The most learned and widely read man of the thirteenth century was Albertus Magnus, Albert the Great. His encyclopaedic attainments were unmatched in the Middle Ages, and won for him the title, Universal Doctor—doctor universalis. He was far and away the greatest of German scholars and speculators of this era.
Albert (1193–1280) was born at Lauingen in Bavaria, studied in Padua, and, about 1223, entered the order of the Dominicans, influenced thereto by a sermon preached by its second general, Jordanus. He taught in Freiburg, Hildesheim, Strassburg, Regensburg, and other cities. At Cologne, which was his chief headquarters,3he had among his pupils Thomas Aquinas. 1474 He seems to have spent three years in teaching at Paris about 1245. In 1254 he was chosen provincial of his order in Germany. Two years later we find him in Rome, called by Alexander IV. for counsel in the conflict over the mendicant orders with William of St. Amour.
He was made bishop of Regensburg, an office he laid down in 1262. 1475 His presence at the council of Lyons, 1274, is doubtful. 1476 One of his last acts was to go to Paris and defend the teachings of Thomas Aquinas, after that theologian’s death. He died at the age of eighty-seven, in Cologne, where he is buried in the St. Andreas Church.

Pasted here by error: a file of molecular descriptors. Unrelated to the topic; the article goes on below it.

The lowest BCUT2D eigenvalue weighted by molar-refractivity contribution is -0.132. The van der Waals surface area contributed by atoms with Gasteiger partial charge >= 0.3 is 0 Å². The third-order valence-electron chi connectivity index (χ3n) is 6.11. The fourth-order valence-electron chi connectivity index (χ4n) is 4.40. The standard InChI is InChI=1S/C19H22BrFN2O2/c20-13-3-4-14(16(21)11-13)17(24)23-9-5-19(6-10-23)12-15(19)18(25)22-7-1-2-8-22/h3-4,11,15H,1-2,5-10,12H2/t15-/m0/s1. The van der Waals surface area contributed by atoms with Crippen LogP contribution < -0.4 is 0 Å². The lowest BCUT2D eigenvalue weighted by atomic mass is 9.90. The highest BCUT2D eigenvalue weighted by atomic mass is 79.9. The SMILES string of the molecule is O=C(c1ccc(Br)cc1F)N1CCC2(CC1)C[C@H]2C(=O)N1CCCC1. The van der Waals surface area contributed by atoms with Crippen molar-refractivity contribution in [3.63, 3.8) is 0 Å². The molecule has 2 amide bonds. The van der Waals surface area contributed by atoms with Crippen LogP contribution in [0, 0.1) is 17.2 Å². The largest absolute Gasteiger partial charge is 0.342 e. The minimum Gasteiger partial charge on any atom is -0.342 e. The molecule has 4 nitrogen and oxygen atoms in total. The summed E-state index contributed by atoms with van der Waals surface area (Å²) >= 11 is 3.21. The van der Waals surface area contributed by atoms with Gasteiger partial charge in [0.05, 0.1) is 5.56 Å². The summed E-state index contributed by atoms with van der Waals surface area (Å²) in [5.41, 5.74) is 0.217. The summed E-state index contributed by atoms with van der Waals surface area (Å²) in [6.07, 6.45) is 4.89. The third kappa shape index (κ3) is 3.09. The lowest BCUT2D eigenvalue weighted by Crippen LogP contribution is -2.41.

Albert was small of stature and the story is told of his first appearance in the presence of the pope; that the pope, thinking he was kneeling, bade him stand on his feet. A few years before his death he became childish, and the story runs that the archbishop, Siegfried, knocking at the door of his cell, exclaimed, "Albert, are you here?" and the reply came, "Albert is not here. He used to be here. He is not here any more." In early life, Albert was called the dumb ox on account of his slowness in learning, and the change of his intellectual power was indicated by the bon mot. "Albert was turned from all ass to a philosopher and from a philosopher to an ass." In 1880, the six hundredth anniversary of his death, a statue was erected to his memory at his birthplace.
Albertus Magnus was a philosopher, naturalist, and theologian; a student of God, nature, and man. He knew no Greek, but was widely read in the Latin classics as well as in the Fathers. He used the complete works of Aristotle, and was familiar with the Arabic philosophers whom at points he confuted. 1477 He also used the works of the Hebrews, Isaac Israeli, Maimonides, and Gabirol. 1478 His large indebtedness to Aristotle won for him the title, Aristotle’s ape,—simia Aristotelis — but unjustly, for he often disagreed with his teacher. 1479